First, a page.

Cocoa plantations in West Africa are not as productive as expected, yielding low income for farmers. To compensate and improve their livelihoods, farmers have resulted to expanding their farms into forests. Amongst other factors, poor soil fertility has emerged as one of the most critical factors that has contributed to a decline in productivity in cocoa. In addition, the knowledge gap on good crop nutrition and proper management of cocoa trees cannot be overemphasised.

Particularly, knowledge on the best nutrition for the cocoa tree (in terms of the different key plant nutrients such as nitrogen, phosphorus, potassium and other nutrients is lacking). It is for this reason that the CocoaSoils program; a 5-year initiative funded by NORAD and aimed at delivering improved soil fertility management recommendations to cocoa farmers in Cote d’Ivoire, Ghana, Nigeria, and Cameroon within the context of Integrated Soil Fertility Management for improved yield and avoided deforestation was launched.

Our Partners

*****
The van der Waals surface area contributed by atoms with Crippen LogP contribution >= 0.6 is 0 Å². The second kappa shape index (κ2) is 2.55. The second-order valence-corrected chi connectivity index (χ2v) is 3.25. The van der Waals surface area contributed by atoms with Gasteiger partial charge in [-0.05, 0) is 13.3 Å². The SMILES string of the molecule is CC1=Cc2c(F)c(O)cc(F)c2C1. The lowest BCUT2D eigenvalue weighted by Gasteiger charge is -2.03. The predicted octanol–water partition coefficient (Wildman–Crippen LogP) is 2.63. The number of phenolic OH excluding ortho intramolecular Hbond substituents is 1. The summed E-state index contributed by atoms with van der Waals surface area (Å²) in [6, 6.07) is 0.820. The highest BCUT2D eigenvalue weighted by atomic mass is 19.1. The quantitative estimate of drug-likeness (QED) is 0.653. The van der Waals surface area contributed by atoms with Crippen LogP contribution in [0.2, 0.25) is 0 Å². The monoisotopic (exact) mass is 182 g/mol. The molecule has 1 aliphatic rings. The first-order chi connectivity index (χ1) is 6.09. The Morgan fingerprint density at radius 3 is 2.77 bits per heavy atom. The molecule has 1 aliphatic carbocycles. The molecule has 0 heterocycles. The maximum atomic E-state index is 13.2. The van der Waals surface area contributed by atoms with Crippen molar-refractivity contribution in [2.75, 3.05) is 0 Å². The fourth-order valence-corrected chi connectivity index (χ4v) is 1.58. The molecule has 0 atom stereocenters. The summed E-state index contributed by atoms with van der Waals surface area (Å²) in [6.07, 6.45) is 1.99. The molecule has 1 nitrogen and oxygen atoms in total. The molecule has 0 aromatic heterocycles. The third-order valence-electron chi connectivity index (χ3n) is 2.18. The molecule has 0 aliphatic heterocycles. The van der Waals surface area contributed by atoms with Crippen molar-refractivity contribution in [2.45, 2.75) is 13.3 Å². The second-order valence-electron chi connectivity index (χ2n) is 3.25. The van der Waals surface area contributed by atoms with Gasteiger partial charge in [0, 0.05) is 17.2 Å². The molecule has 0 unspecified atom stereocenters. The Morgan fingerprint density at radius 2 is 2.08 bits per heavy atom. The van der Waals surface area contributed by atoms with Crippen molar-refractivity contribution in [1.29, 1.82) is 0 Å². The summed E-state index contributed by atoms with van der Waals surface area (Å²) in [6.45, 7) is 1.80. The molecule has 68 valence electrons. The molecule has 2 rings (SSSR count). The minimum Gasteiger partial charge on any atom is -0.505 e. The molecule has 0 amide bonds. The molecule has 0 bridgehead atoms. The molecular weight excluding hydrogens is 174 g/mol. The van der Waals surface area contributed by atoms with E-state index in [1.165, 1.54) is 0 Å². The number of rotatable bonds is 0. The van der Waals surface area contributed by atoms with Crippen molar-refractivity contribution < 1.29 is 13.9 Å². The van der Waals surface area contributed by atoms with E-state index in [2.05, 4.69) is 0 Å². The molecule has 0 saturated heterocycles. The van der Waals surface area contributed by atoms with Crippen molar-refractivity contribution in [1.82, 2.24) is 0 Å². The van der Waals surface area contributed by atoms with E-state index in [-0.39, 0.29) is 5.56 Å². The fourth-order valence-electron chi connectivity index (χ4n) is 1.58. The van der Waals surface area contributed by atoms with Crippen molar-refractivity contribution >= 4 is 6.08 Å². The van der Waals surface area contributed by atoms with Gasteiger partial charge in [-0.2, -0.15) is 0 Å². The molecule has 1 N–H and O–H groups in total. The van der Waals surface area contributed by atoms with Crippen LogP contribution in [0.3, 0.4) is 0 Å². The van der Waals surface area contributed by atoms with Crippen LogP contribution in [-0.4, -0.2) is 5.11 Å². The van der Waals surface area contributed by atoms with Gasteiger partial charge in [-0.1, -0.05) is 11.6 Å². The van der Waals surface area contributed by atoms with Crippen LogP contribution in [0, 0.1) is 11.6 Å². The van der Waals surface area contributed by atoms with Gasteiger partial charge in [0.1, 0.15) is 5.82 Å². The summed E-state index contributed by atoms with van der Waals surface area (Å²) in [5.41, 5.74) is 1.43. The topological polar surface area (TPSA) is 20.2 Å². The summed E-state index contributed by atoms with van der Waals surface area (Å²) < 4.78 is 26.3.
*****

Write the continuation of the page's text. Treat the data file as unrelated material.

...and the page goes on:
The program is funded by the Norwegian Agency for Development Cooperation (NORAD). It is led by the International Institute of Tropical Agriculture (IITA)and Wageningen University and Research (WUR)and benefits from engagement from national Cocoa Research Institutes of Cameroon (IRAD), Côte d’Ivoire (CNRA), Ghana (CRIG)and Nigeria (CRIN); international research centres (including the International Centre for Tropical Agriculture – CIAT, the World Agroforestry Centre – ICRAF, the UN Environment World Conservation Monitoring Centre – UNEP-WCMC); and some cocoa and fertilizer companies convened through the Sustainable Trade Initiative (IDH)across West Africa.

How to become a partner

Meet the Team